Monday 31st October 2016, Northern Premier League Premier Division
It was a cold and foggy Halloween night as we set off to Cannock Chase to complete the Partizan Bristle/Pint of Football Four Day Four Nation Groundhopping Extravaganza™. We'd now seen the champions of Ireland, the oldest club in Northern Ireland and the champions of Wales and were on our way down the English pyramid with a trip to Northern Premier side Hednesford Town. As a side note, this would be the most we'd have to pay to get into a game this trip. Cheers England. Entry to Keys Park will set you back £12/11 depending on whether you favour sitting or standing but to be fair it is by far the poshest ground of the four.
The Pitmen moved from their traditional home The Cross Keys which had been their ground for 92 years in 1995. A need to expand and the general disrepair of the old place was the given reason for the move that took them to Keys Park, built a mere 300 yards from The Cross Keys on the site of a disused brickyard. Town have had a decent amount of success in their time, spending six seasons in the Conference Premier between 1995 and 2001. They also won the FA Trophy in 2003-04.
We parked up outside the massive main stand, wandered through the turnstiles and up into the clubhouse. We sat for a while in the warm, spacious bar and watched Joe Hart let in a howler for Torino on the projector screen. Back out into the cold, we were instantly very impressed with Keys Park. With an overall capacity of 6039 (of which standing makes up a whopping 5028), Keys Park is a tidy ground that you can imagine wouldn't look out of place in League Two with a few more seats should Hednesford push on in the coming years.
Opposite the main stand; which can be accessed through sliding glass doors from the bar, there is a large terrace that stretches the entire side of the pitch. Behind the goal is another terrace of the same depth and opposite that is a small seated area. All of these stands are covered but there are various areas for uncovered standing should you wish to be damp. The main stand is all-seated, with a cantilever roof and while it doesn't accommodate a huge number and is a little on the short side it certainly does the job. A very plush ground for Hednesford's current level but one without much of the quirk or rustic charm you hope to encounter at a non-league ground. However after the trip we'd had it was nice to just be in a comfortable environment with lots of good views. This was also the first grass pitch we'd had on this trip and it was in fine condition.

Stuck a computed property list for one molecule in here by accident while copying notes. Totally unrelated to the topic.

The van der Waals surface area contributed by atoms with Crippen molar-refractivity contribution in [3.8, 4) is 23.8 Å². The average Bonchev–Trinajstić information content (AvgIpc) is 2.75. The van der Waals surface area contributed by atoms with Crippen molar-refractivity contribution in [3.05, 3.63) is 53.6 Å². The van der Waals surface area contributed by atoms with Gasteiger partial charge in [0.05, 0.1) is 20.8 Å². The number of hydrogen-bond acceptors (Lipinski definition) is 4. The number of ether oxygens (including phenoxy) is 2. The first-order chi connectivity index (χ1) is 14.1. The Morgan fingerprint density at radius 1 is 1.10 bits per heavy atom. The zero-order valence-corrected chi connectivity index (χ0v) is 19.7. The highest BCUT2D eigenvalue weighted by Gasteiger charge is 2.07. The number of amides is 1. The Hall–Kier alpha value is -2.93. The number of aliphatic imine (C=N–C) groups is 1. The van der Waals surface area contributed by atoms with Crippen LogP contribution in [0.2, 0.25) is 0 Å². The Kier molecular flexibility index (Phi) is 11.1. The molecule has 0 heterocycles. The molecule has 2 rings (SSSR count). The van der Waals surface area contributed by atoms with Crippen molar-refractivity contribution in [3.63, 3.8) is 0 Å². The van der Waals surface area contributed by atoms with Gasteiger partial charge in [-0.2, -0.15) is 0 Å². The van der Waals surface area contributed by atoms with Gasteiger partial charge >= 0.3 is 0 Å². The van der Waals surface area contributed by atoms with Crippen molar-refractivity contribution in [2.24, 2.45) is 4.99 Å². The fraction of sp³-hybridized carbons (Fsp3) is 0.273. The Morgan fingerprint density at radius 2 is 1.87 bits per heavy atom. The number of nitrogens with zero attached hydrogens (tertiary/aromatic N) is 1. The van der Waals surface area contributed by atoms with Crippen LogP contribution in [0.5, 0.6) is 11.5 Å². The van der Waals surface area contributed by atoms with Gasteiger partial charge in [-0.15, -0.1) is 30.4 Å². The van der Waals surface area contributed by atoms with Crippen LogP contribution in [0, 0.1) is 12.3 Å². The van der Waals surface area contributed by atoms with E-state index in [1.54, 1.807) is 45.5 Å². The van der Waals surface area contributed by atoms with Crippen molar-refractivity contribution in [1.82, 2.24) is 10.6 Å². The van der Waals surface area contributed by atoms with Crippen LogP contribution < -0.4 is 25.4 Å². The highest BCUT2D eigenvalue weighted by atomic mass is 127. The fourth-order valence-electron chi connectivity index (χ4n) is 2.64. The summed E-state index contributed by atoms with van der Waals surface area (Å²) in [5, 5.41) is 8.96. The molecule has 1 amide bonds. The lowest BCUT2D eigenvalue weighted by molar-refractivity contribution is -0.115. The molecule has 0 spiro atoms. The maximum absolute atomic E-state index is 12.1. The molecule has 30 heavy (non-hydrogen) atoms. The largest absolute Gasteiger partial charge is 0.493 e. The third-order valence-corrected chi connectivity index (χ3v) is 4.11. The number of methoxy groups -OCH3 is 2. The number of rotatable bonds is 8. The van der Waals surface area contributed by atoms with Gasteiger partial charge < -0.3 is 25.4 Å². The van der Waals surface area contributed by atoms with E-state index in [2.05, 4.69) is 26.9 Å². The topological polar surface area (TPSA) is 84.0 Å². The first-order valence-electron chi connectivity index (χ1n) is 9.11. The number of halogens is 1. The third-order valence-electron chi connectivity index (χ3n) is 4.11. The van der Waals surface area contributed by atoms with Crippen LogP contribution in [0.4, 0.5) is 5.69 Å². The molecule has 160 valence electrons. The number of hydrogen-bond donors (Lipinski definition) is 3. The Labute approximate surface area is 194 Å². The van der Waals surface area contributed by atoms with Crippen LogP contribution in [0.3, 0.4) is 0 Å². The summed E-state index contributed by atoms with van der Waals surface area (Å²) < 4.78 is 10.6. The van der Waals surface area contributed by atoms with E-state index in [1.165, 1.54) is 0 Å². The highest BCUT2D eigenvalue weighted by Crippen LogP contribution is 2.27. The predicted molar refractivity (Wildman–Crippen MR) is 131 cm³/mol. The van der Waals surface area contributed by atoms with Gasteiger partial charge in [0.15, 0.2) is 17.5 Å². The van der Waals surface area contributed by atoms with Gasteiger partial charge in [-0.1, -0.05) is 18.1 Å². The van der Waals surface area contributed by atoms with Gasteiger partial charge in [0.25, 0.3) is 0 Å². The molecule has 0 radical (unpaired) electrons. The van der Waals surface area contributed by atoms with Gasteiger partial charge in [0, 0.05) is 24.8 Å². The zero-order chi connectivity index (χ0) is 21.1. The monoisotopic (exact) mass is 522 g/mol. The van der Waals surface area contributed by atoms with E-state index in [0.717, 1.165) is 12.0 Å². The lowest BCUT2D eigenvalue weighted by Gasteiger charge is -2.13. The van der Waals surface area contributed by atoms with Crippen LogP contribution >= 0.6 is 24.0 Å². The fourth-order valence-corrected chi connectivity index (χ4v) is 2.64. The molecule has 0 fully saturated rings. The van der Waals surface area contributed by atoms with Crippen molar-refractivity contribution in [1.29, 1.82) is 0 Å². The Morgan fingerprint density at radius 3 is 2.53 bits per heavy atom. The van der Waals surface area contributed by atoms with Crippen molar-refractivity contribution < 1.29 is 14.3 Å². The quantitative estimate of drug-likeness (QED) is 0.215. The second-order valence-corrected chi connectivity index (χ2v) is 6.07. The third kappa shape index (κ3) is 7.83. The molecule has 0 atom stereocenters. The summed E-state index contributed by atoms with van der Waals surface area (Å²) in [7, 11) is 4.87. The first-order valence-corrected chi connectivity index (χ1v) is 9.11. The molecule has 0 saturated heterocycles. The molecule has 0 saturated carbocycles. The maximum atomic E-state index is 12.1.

The game kicked off and for the opening exchanges Hednesford, whilst by no means being perfect, were in control and looked the better side. On two occasions in the first 15 minutes the home team almost got things off the mark, once through a slick back-heel pass from a winger that came to nothing right in front of us and again when Gurjit Singh found himself in a good position in front of goal but scuffed his shot wide. You can imagine the shock in the ground when Sutton Coldfield drew the first blood at 16 minutes forcing a Hednesford own goal. Sutton had put a cross into the box which the Hednesford goalkeeper rushed out to gather, without banking on defender Michael Williams diving in for a headed clearance which headed straight for goal. A poor one to concede.
The action for the rest of the half was fairly open, with Sutton nearly doubling their lead in a box scramble towards the half. However on the brink of half-time a Hednesford corner was cleared but only to Joel Logan, who pressed forward with some lovely step-overs and stuck in a low cross which ricocheted off a Sutton player and fell to Simon Maye who was six yards out and couldn't fail. Hednesford had been the better side for sure but they were susceptible to counters though and Sutton attacked well at times and forced the blunder that had them level. A feisty midlands affair to be sure.
As we were walking out of the bar to the far terrace we witnessed Hednesford take the lead right off the bat through Jamie Matthews who was played in by Singh from the left wing and feinted past two defenders and slid a shot past the keeper.
At this point we were in for an unusual treat as a previously unheard group of Sutton Coldfield fans began blasting out a score of elaborate mariachi numbers from the stand opposite, much to everyone's amusement. Fair play to them for injecting some atmosphere on this cold night just as their team were beginning to get pushed back.
The Pitmen were in full flow now and after a long spell of constant attacks they got their third after the Royals keeper blocked but failed to gather a shot from Logan which Matthews rushed forward to tidy up. The rout was completed shortly after through a superb team effort as Logan received the ball 25 yards out, dribbled past a couple of defenders and picked out a pass to Tom Thorley who laid the ball off for the ever dangerous Matthews who whipped it to George Carline at the post, leaving the goalkeeper flummoxed.
Hednesford continued to fight and should have made it 5-1 when Singh struck the post from a couple of yards out. The fact that he didn't and the game ended 4-1 did leave us with the unlikely record of watching four teams in four days win at home by a margin of three goals. I hoped this run of good fortune would last until the day after where I would be off to watch Rovers take on Fleetwood Town at the Mem.
And so we had come to the end of our trip. I'd like to take this opportunity to thank Dundalk, Cliftonville, The New Saints and Hednesford for their kind hospitality and especially Daz for organising the trip, putting me up and driving us. Rest assured we'll have another crazy adventure lined up for next year.